July 21st’s Election in Japan Gives Stronger Mandate to PM Shinzo Abe and his Liberal Democratic Party

Article with video on Sky News website here: http://news.sky.com/story/1118836/japan-election-shinzo-abe-hails-landslide-win

The Japanese prime minister's ruling coalition has won a solid majority in the country's upper house elections, gaining control of both chambers of parliament.

Shinzo Abe's decisive win is being seen as a mandate to press ahead with difficult economic reforms - an endorsement for the Liberal Democratic Party's 'Abenomics' programme, which has helped spark a tentative economic recovery in Japan.

The LDP and its new coalition partner Komeito now have 135 of the 242 seats in the upper house, after winning 76 of the 121 seats that were contested this time around.

The country's main opposition party, the Democratic Party of Japan, has just 59.

Members serve six-year terms and elections are held for half of the seats every three years.


Banri Kaieda, head of the main opposition party, bows his head in defeat

The landslide victory means both legislative chambers are now under government control until at least 2016, unblocking the bottleneck that has hampered legislation for the last six short-term leaders.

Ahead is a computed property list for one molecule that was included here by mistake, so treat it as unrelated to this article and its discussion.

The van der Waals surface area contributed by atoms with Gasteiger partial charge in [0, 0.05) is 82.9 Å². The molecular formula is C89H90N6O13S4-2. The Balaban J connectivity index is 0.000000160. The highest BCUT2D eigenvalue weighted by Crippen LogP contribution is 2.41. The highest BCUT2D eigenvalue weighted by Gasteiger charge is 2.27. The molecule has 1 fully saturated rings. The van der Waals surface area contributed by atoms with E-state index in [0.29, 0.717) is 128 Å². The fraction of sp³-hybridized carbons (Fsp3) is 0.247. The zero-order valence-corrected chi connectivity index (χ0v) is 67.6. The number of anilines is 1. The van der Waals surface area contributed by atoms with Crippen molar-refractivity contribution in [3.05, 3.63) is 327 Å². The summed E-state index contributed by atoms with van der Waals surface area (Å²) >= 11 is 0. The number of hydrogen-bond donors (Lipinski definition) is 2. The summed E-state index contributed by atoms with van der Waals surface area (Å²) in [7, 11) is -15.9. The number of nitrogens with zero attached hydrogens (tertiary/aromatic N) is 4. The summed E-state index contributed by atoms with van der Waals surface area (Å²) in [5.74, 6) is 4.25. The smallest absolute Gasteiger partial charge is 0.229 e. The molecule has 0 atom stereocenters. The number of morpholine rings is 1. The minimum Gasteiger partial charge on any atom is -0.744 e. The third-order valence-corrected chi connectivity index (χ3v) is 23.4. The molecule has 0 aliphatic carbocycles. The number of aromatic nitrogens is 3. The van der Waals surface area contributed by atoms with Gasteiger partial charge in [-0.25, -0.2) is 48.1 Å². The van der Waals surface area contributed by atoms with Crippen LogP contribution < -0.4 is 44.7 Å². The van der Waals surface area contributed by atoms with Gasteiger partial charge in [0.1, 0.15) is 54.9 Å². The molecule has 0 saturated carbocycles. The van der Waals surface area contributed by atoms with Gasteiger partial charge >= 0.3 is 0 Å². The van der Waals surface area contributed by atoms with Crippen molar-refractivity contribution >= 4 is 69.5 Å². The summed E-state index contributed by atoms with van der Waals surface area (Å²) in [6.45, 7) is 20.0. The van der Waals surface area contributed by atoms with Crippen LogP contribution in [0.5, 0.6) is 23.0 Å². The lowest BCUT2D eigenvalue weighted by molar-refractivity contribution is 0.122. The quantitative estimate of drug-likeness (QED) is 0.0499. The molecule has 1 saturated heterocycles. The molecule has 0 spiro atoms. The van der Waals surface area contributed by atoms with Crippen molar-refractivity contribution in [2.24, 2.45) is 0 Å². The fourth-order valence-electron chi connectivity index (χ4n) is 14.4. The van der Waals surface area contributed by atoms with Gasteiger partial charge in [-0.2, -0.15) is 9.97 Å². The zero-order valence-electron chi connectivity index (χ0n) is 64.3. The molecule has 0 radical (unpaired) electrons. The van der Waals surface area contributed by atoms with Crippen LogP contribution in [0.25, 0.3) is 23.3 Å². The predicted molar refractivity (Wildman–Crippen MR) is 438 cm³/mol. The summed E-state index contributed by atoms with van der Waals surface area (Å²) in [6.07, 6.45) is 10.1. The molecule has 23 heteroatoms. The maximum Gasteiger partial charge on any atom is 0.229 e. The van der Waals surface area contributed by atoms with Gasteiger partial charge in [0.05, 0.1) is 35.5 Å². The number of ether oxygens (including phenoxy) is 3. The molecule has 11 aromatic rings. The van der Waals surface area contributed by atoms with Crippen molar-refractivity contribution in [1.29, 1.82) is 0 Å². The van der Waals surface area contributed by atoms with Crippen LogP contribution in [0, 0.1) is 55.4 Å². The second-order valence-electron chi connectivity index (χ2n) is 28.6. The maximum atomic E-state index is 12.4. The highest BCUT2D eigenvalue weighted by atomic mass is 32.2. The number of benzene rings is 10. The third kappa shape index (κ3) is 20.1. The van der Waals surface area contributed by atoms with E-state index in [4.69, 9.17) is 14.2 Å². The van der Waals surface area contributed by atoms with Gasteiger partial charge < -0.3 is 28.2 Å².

Fresh from his win in Sunday's polls, Mr Abe vowed to stay focused on reviving the stagnant economy during a news conference on Monday.

He said: "If we retreat from reforms and return to the old Liberal Democratic Party, we will lose the confidence of the people,"

He emphasised that his priority remains proceeding with his Abenomics programme of hyper-easy monetary policy, government spending and economic reform, describing it as the cornerstone of other policy goals.

"It is not easy to overcome 15 years of deflation," he said.

Shinzo Abe celebrates his party's win
Mr Abe celebrates his win, having placed a rose on an LDP candidate's name

"It is a historic project. We will concentrate on that. We won't be able to strengthen the financial base for social security without a strong economy. The same goes for security and diplomacy."

The win also raises the chances of a long-term Japanese leader for the first time since the reformist Junichiro Koizumi's rare five-year term ended in 2006.

It ends a parliamentary deadlock that began in 2007 when Mr Abe, then in his first term as prime minister, led his party to a humiliating upper house defeat that later forced him to resign.

However, the LDP remains short of a majority on its own.

Despite the hefty win, Mr Abe's mandate was undercut by low voter turnout, with 52.61% of eligible voters casting ballots, more than five percentage points below the turnout in the last upper house poll in 2010.

Investors appeared to back the election outcome, which sent Tokyo's Nikkei index up shortly after the stock exchange's opening bell.



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